“I was in the zone driving and on the tree, and the guys were just flawless with this car today,” D’Aprile said. “Todd (Tutterow) tuned the car perfectly. This just means so much to us and I’m just fortunate to be part of this team.”
An overjoyed D’Aprile was overcome with emotion in the winner’s circle, dedicating the victory to Mel Bush Motorsports owners Mel and Joanne Bush.
“This is just surreal. I don’t know how it gets any better than this,” D’Aprile said. “I’m so gracious for Mel and Joanne, and I can’t thank them enough. I’ve struggled throughout my career, but I really think this is just a sign of things to come.”
Snyder clinched the world championship in his heated race against Jason Scruggs when Scruggs went red against Smith in the second round. Snyder and the Powersource Transportation team advanced to the semifinals, firmly securing their first ADRL world championship.
Pat Stoken and his RJ Race Cars ’69 Camaro went a blistering 3.786 at 198 mph in the Pro Nitrous finals, knocking off Shannon Jenkins in a thrilling first victory.
With the help of Reher-Morrison, Switzer Dynamics and his two sons, Stoken chased down Jenkins and ended up in the winner’s circle for the first time after four previous final round appearances. Stoken qualified No. 1 with a 3.769 and then was consistent in eliminations, running a 3.83 and 3.82 before stepping it up in the finals.
“It still hasn’t sunk in that we just won. It’s just unbelievable and it makes the winter a lot better,” Stoken said. “I still can’t believe it, and then to go in the 3.70s in the finals is just icing on the cake.
“We were consistent all weekend and the car was just flawless. It went down the track every time.”
William Brown III made a valiant run for the championship in Summit Racing Equipment Top Sportsman, but came up just short as Abruzzi advanced to the semifinals to clinch the first world title for the class in the ADRL. But Brown took the consolation prize, which was going 4.222 at 168 mph to beat Glenn Butcher in the finals and pick up his first ADRL win.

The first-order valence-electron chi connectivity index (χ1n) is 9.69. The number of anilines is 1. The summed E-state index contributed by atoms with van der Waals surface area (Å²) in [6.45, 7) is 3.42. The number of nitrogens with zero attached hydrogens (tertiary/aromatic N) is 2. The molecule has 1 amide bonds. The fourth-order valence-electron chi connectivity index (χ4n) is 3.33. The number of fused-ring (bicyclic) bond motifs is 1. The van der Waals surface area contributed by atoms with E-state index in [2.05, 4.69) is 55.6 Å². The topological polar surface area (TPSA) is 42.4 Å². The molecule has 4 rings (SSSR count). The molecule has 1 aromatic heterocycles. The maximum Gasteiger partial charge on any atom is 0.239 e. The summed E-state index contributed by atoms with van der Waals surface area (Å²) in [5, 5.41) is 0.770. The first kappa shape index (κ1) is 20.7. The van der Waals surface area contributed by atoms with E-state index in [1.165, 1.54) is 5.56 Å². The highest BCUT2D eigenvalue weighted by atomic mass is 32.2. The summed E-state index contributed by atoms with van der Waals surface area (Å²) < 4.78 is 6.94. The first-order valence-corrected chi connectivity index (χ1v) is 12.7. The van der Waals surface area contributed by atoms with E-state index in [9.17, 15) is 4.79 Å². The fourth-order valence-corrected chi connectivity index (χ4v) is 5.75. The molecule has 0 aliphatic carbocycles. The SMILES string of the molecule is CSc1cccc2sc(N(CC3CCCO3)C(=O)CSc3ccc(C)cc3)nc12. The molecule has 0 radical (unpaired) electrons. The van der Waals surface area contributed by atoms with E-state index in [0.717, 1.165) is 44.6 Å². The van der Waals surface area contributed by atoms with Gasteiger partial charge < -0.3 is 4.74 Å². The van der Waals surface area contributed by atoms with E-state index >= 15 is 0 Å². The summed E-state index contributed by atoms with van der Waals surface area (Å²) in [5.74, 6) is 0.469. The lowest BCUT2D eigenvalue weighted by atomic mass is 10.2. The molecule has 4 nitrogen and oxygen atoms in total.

“It feels great to finally win one. To be able to do that, it’s like finishing the year with a bang,” Brown said. “I would have liked to get two trophies, but I will take one.”
Brown finished second in the points standings, with the win providing the perfect finishing touch to a standout season.
“All that hard work paid off and that’s the best thing. It does make you feel good that you accomplished something like this after all of the hard work,” Brown said. “The team stuck by me, worked hard and we all did what we had to do. It was a good day.”
Billy Glidden picked up his second straight win and an ADRL-best 15th for his career, going 3.946 at 187 mph to beat Dan Myers in the finals of Mickey Thompson Extreme 10.5. Glidden went as quick as 3.915 at 190 mph, qualifying No. 1 and ending his season on a strong note.
“We finally hit our stride and had a great weekend, so that was definitely exciting to see,” Glidden said. “It’s taken a long time for us to get everything figured out, but we did and that feels great.”
Kevin Helms gave Mopar its first win in the SuperCar Showdown, going 5.889 at 116.42 mph, knocking off Fred Henson in the finals. In Pro Junior Dragster, Cole Burk knocked off Griffin Rider with a 7.922 at 77.30 mph. PJD’s Alex Oppen was also officially named the world champion in the class.
(Photos by Ian Tocher; Click to enlarge)